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September 20, 1993


The opinion of the court was delivered by: CHARLES H. TENNEY

 TENNEY, District Judge:

 Plaintiff brought suit in 1992 seeking a declaratory judgment pursuant to Rule 57 of the Federal Rules of Civil Procedure that the easement is in full force and effect and barring the defendant from interfering in any way with plaintiff's use of the easement. By stipulation, the other named plaintiff, the Permanent Mission of the Islamic Republic of Iran to the United Nations, withdrew its claims with prejudice. Joint Pre-trial Order dated May 7, 1993 ("JPTO"), p. 2, n.1. Because of the diversity of citizenship of the parties and the value of the property, jurisdiction is proper under 28 U.S.C. § 1332(a)(2) (1976). In June, 1993, this court held a three day bench trial. For the reasons set out below, the court now determines that the easement claimed by the Ambassador has been extinguished and that it has not been revived.


 Pursuant to Federal Rule of Civil Procedure 52, the Court finds the following facts:

 1. The easement was created in or about 1874 when the sole owner of the real property comprising both the Residence and the Coop sold the property in separate lots to separate purchasers. These purchasers were the predecessors-in-interest to the parties here. The easement was an appurtenance of the property that would become the Residence and a burden on the real property that would become owned by the Coop. JPTO p. 4, Stipulated Fact ("SF") 8.

 2. The easement has been referred to in all deeds after 1874 forming the respective chains of title to the real property at issue in this lawsuit. JPTO p. 4, SF 9.

 3. Louis Gordon Hamersly conveyed the real property located at 1030 Fifth Avenue to the Coop by two deeds dated July 10, 1924 ("Hamersly Deeds"). Each Hamersly deed contains the following condition upon the conveyance: "SUBJECT however, to such right of way as may now exist over the rear 10' feet of the premises hereby conveyed in favor of the owners of premises adjoining on the north and together with the right, title and interest of the seller in and to the said easement or right of way." JPTO pp. 3-4, SF 6, 7; Plaintiff's Exhibits ("Pl. Exh.") 2, 3.

 4. Mignonette Corporation conveyed the real property now located at 1033 Fifth Avenue to "Mehdi Vekil, as Ambassador of Iran to the United Nations, on behalf of the Government of Iran and respective successors" by a deed dated June 1, 1966 ("Mignonette deed"). The deed conveys the Residence "together with the right, title, and interest, if any, of the party of the first part in and to the right of way in and over a strip ten (10') feet wide being the easterly portions or rears of certain lots adjoining and lying southward of said premises to pass and repass on foot or with animals, vehicles, loads or otherwise to and fro between the said premises and the northerly line of 84th Street." JPTO pp. 2-3, SF 2, 3; Pl. Exh. 1.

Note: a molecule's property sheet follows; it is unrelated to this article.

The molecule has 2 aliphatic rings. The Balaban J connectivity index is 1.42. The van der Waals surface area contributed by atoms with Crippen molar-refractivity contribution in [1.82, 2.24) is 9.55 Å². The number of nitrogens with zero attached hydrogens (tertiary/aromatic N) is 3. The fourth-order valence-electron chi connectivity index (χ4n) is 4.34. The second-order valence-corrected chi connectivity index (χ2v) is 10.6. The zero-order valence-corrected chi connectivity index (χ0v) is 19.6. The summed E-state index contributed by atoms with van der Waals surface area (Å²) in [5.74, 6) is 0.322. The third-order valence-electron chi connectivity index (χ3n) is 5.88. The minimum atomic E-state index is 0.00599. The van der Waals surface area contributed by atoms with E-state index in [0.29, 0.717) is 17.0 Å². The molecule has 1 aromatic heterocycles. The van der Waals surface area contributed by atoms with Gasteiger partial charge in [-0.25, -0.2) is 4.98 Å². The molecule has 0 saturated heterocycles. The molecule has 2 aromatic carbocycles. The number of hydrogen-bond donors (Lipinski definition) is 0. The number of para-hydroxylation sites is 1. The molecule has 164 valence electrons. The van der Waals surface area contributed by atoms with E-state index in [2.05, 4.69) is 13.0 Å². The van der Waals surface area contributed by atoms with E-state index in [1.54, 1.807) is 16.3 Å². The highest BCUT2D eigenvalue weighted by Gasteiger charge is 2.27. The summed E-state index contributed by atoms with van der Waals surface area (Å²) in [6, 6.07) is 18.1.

5. As early as 1944, but certainly by 1946, the Coop had erected a double-hinged iron gate at the southern entrance to the driveway. JPTO p. 4, SF 10, Trial Transcript ("Tr.") 8, 37-38. Generally, one side of the gate is open 9:00 a.m. to 5:00 p.m. on Monday through Friday, and between 7:00 a.m. and 3:00 p.m. on Saturday. At all other times the gate is locked. The Coop's personnel maintain possession of the key to the gate. JTPO p. 4, SF 11.

 6. The Coop has a service entrance which is used frequently and is accessible through the driveway. JPTO p. 5, SF 13. The Residence also has an entrance at the rear which is accessible through the driveway. JPTO p. 5, SF 14.

 7. The driveway is roughly ten feet wide. An iron bar runs across the top of the driveway gate; this bar is approximately eight feet high. Tr. 76, 77.

 9. Sometime in the late Summer or early Autumn of 1990, the Ambassador's employees sought permission to use the driveway at the rear of 1030 Fifth Avenue to facilitate the transport of materials needed for a renovation of the Residence. Deposition of Defendant's witness Diane Peck, Defendant's Exhibit ("Def. Exh.") H at 9, Tr. 90. Permission to use the driveway was granted by the property manager of the Coop at that time, Diane Peck, subject to the condition that the Iranians's use of the driveway not interfere with the daily operations of the Coop. Def. Exh. H at 10-11, Tr. 92.

 10. The Coop's superintendent, John Rukaj, allowed the Iranians onto the driveway on three occasions within a two week period during the renovation. On these occasions, Mr. Rukaj unlocked the gate so that both sides stood open, allowing the free movement of construction materials in and out of the driveway. *fn1" Tr. 93-97.

 11. When Mr. Rukaj felt that the Iranians were interfering with the Coop's daily operations, he informed them that they could no longer use the driveway. They complied without protest. On several subsequent occasions, the Iranians requested permission to use the driveway for their renovation efforts and were denied. On none of these occasions did they protest the denials. Tr. 97-99.

 12. Early in 1991 the Ambassador sought to use the alleyway behind the Residence to park his car. Def. Exh. H at 16. This required use of the Coop's driveway, which is the only access point to the alleyway from the street. Ms. Peck, the property manager, was contacted by Mr. Chasra B. Hajari, an employee of the Ambassador, who requested permission to use the driveway. Id. The Ambassador offered to pay the parking fees of any Coop employees who would be inconvenienced by such an arrangement. Id. at 17.

 13. Ms. Peck referred the matter to the Board of Directors of the Coop, who denied the Ambassador's request in a letter ...

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